Chert Glades Stream Team # 5692.   

Everything done to the land affects the quality of the water in your watershed. Streams and rivers provide vital habitat and a source of fresh water for fish, wildlife and humans. Humans can harm water condition but we can also play a part in restoring habitat and water quality. One way we can protect a stream is by monitoring its health.

 Ben's Branch Stream

Ben's Branch Stream

Our Chapter’s stream team recently adopted Ben’s Branch stream located within the Cardinal Valley Natural Habitat Restoration Project (from now on referred to as Cardinal Valley), in Webb City, Missouri. Ben’s Branch stream is a second order intermittent stream. It joins Center Creek, a fifth order stream within the Spring River Watershed Basin. This watershed area is within the Oronogo-Duenweg Mining Belt, abandoned and left contaminated by tons of mining waste, left in uncovered piles. Runoff from these piles has entered groundwater and surface streams, contaminating them with lead, zinc and cadmium. Over the last few years, the Environmental Protection Agency, Missouri Department of Natural Resources and Webb City, teamed up to clean, reclaim, and return the land to a more natural habitat. Northwestern sections of the restoration area include a wetland area near Center Creek that will help remove zinc and other heavy metals from the effluent water leaving the Center Creek Wastewater Treatment Plant and then running into Center Creek.

Cardinal Valley Natural Habitat Restoration Project: http://webbcitymo.org/department/detail/cardinal-valleywetlands-restoration-project

Our Chapter’s On Location Projects:

  • Chert Glades Master Naturalist actively monitor the health of Ben’s Branch stream as part of the Missouri Stream Team Program.  We perform biological, physical and chemical monitoring. Physical and chemical aspects of water are frequently used to assess the health of a stream or determine the degree of pollution at the time a sample is collected. In order to track water quality over a period of time, we also conduct biological monitoring, looking for living things such as stoneflies, dragonflies, mayflies, water beetles, and many other organisms that show sensitivity or tolerance to pollution. Click this link to review our testing results and meet some of our volunteers: https://sites.google.com/site/bensbranchwaterqualitytesting/home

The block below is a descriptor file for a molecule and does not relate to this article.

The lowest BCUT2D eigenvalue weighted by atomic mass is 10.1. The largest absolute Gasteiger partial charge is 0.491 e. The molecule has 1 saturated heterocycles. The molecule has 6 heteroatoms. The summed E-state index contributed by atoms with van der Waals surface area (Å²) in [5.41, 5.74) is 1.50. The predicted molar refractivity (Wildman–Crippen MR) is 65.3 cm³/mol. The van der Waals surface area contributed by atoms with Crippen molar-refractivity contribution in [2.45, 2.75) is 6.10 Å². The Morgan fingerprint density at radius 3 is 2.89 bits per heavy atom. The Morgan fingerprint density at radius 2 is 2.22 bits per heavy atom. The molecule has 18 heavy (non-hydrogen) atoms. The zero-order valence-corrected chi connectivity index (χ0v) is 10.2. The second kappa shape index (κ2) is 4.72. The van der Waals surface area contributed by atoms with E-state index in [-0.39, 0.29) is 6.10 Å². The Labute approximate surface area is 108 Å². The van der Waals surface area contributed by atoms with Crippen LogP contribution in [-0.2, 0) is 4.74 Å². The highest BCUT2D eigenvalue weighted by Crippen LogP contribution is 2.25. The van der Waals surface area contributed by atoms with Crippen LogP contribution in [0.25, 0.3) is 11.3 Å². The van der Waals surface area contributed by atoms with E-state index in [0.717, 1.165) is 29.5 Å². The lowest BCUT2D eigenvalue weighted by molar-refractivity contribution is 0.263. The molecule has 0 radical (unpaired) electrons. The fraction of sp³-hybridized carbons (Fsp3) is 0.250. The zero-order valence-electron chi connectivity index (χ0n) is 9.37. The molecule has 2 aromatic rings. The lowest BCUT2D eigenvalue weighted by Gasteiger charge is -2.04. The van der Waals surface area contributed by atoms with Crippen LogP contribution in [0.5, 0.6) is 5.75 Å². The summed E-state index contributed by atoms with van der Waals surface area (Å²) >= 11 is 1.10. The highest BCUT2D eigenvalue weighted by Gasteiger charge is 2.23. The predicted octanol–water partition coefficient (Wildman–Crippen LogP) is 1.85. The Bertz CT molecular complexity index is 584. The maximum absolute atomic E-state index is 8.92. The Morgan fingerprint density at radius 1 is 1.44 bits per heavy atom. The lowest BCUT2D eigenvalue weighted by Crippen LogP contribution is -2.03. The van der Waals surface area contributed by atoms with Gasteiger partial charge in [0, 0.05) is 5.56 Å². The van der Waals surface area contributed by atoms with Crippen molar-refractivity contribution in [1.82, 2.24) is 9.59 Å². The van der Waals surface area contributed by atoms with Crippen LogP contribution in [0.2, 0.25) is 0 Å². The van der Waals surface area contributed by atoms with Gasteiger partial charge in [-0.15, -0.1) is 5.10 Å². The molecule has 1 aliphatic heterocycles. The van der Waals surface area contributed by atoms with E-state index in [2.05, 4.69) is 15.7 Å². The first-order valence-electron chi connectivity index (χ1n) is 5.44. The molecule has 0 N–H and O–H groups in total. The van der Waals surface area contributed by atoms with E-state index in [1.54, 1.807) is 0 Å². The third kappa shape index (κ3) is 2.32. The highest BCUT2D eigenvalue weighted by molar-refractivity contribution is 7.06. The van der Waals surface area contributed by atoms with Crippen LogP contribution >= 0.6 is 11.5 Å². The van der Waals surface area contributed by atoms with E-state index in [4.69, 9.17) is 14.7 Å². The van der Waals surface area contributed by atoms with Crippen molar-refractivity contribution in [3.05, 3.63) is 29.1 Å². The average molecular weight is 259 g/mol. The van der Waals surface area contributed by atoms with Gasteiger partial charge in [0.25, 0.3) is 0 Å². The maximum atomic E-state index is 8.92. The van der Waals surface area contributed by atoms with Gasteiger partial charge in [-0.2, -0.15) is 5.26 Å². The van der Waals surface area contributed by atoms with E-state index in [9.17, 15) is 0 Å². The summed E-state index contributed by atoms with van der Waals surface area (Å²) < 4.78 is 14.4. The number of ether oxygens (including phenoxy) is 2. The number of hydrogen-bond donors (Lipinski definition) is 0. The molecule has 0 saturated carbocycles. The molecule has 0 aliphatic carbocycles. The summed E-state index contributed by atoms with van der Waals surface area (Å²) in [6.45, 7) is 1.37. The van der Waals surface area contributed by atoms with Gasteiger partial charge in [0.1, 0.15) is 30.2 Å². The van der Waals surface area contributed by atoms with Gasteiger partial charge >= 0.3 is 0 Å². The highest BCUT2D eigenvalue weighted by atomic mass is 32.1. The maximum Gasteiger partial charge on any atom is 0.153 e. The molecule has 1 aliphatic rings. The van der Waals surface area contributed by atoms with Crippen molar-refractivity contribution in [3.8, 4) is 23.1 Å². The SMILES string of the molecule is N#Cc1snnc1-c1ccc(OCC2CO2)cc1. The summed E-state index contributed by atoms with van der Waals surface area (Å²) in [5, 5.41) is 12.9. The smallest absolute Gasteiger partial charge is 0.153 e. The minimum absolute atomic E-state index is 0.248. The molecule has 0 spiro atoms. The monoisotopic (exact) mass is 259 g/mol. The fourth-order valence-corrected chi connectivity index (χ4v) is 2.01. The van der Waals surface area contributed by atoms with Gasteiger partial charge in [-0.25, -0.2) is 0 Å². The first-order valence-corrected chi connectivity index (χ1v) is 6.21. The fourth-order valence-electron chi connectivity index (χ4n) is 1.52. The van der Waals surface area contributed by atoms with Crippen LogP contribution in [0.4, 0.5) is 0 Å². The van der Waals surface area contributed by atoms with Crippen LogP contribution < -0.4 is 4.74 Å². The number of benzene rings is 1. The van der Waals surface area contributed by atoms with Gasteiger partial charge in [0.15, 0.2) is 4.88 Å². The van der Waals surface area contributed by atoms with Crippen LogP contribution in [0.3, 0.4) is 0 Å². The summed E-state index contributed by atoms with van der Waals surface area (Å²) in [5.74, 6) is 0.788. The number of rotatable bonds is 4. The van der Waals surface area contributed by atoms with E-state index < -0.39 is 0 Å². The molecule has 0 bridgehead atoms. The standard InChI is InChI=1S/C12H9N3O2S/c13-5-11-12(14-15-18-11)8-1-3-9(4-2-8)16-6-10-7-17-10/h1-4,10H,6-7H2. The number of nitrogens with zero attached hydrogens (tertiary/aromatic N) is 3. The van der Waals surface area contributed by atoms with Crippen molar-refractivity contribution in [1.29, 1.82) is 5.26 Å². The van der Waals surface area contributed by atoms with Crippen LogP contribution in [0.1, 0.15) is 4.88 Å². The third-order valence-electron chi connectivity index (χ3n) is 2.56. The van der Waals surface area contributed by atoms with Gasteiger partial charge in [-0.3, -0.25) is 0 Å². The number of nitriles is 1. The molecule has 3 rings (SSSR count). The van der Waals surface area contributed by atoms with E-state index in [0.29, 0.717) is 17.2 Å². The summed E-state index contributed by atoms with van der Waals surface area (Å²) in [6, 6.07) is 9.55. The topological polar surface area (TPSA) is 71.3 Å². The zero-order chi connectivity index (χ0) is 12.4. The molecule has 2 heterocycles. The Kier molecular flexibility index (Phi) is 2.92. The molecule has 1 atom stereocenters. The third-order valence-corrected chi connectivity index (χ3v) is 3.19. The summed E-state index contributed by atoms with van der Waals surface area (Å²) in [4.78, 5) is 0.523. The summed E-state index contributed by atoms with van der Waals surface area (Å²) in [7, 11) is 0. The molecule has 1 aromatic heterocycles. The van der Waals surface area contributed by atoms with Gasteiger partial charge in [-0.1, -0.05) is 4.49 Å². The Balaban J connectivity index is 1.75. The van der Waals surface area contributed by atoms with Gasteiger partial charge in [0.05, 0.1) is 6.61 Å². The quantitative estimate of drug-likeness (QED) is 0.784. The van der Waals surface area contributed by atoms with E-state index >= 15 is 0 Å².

• We also conduct year round bird counts and record on The Cornell Lab of Ornithology’s website, ebird.org.  Link to 139 recorded species list:  https://ebird.org/hotspot/L4196645

  • Our chapter volunteers built and installed 20 bluebird houses to provide safe secure locations to raise bluebird broods.  The open wetlands lack natural nesting cavities needed for successful nesting, making proper birdhouses even more critical.  Nesting results are studied and recorded with Nestwatch.org.

  • Recently 200 swamp milkweed bareroot plants were installed at the wetlands, in efforts to provide increased population of Monarch host plants and nectar for Monarchs and many other pollinators.  

  • February 2019 our volunteers will plant a variety soil erosion and pollinator friendly shrubs along Ben’s Branch Stream; 150 shrubs will be installed there and 50 will be planted at the wetland.

    We thank the Missouri Department of Conservation State Nursery for the hundreds of free milkweed and other trees and shrubs given to us for our habitat reconstruction projects!

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Studying

Studying best practices at other locations, before we built the Bluebird houses.

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A bat house

Two were built, now looking for the best locale to hang them.

 Done! Now let’s hang them up.

Done! Now let’s hang them up.

 1 of many installed.  This year was location testing.

1 of many installed. This year was location testing.

 A handful of Monarch’s stopped by Cardinal Valley Wetlands. They were looking for nectar for energy and a place to lay their eggs. So we planted milkweed.

A handful of Monarch’s stopped by Cardinal Valley Wetlands. They were looking for nectar for energy and a place to lay their eggs. So we planted milkweed.

 The swamp milkweed is now in the ground.  Visit next summer to hopefully view its beauty.

The swamp milkweed is now in the ground. Visit next summer to hopefully view its beauty.

 Bald Eagle recently returned to the Cardinal Valley Wetlands

Bald Eagle recently returned to the Cardinal Valley Wetlands